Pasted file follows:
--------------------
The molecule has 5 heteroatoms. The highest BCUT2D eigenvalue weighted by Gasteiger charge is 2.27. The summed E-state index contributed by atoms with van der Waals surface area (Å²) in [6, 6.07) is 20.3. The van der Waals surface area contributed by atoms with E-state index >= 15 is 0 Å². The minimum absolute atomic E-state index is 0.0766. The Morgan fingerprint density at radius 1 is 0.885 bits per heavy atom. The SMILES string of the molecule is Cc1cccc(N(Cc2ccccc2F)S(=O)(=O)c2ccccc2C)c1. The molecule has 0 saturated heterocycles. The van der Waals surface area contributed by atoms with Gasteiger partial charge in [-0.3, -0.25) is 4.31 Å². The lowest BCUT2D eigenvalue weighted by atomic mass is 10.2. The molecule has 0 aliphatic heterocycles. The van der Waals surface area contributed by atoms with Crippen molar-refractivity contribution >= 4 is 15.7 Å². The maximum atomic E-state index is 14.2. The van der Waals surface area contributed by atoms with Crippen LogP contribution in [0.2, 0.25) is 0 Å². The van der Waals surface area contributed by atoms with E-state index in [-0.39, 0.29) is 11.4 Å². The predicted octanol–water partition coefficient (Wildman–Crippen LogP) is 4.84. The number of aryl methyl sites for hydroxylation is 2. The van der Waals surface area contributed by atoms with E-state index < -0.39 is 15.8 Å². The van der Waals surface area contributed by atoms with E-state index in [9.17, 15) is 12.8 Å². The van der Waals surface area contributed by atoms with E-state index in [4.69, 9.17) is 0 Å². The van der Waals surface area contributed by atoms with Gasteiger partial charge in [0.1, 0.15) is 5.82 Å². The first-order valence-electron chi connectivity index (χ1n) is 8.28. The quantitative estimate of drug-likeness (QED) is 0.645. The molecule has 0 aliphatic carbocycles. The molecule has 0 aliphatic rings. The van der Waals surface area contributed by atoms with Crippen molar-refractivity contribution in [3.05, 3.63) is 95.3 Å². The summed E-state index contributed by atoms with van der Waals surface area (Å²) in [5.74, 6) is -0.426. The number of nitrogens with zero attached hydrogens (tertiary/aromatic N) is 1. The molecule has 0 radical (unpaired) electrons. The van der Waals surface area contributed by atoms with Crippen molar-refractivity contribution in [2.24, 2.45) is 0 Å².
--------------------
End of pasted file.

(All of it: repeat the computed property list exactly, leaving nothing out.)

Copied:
The molecule has 5 heteroatoms. The highest BCUT2D eigenvalue weighted by Gasteiger charge is 2.27. The summed E-state index contributed by atoms with van der Waals surface area (Å²) in [6, 6.07) is 20.3. The van der Waals surface area contributed by atoms with E-state index >= 15 is 0 Å². The minimum absolute atomic E-state index is 0.0766. The Morgan fingerprint density at radius 1 is 0.885 bits per heavy atom. The SMILES string of the molecule is Cc1cccc(N(Cc2ccccc2F)S(=O)(=O)c2ccccc2C)c1. The molecule has 0 saturated heterocycles. The van der Waals surface area contributed by atoms with Gasteiger partial charge in [-0.3, -0.25) is 4.31 Å². The lowest BCUT2D eigenvalue weighted by atomic mass is 10.2. The molecule has 0 aliphatic heterocycles. The van der Waals surface area contributed by atoms with Crippen molar-refractivity contribution >= 4 is 15.7 Å². The maximum atomic E-state index is 14.2. The van der Waals surface area contributed by atoms with Crippen LogP contribution in [0.2, 0.25) is 0 Å². The van der Waals surface area contributed by atoms with E-state index in [-0.39, 0.29) is 11.4 Å². The predicted octanol–water partition coefficient (Wildman–Crippen LogP) is 4.84. The number of aryl methyl sites for hydroxylation is 2. The van der Waals surface area contributed by atoms with E-state index < -0.39 is 15.8 Å². The van der Waals surface area contributed by atoms with E-state index in [9.17, 15) is 12.8 Å². The van der Waals surface area contributed by atoms with E-state index in [4.69, 9.17) is 0 Å². The van der Waals surface area contributed by atoms with Gasteiger partial charge in [0.1, 0.15) is 5.82 Å². The first-order valence-electron chi connectivity index (χ1n) is 8.28. The quantitative estimate of drug-likeness (QED) is 0.645. The molecule has 0 aliphatic carbocycles. The molecule has 0 aliphatic rings. The van der Waals surface area contributed by atoms with Crippen molar-refractivity contribution in [3.05, 3.63) is 95.3 Å². The summed E-state index contributed by atoms with van der Waals surface area (Å²) in [5.74, 6) is -0.426. The number of nitrogens with zero attached hydrogens (tertiary/aromatic N) is 1. The molecule has 0 radical (unpaired) electrons. The van der Waals surface area contributed by atoms with Crippen molar-refractivity contribution in [2.24, 2.45) is 0 Å².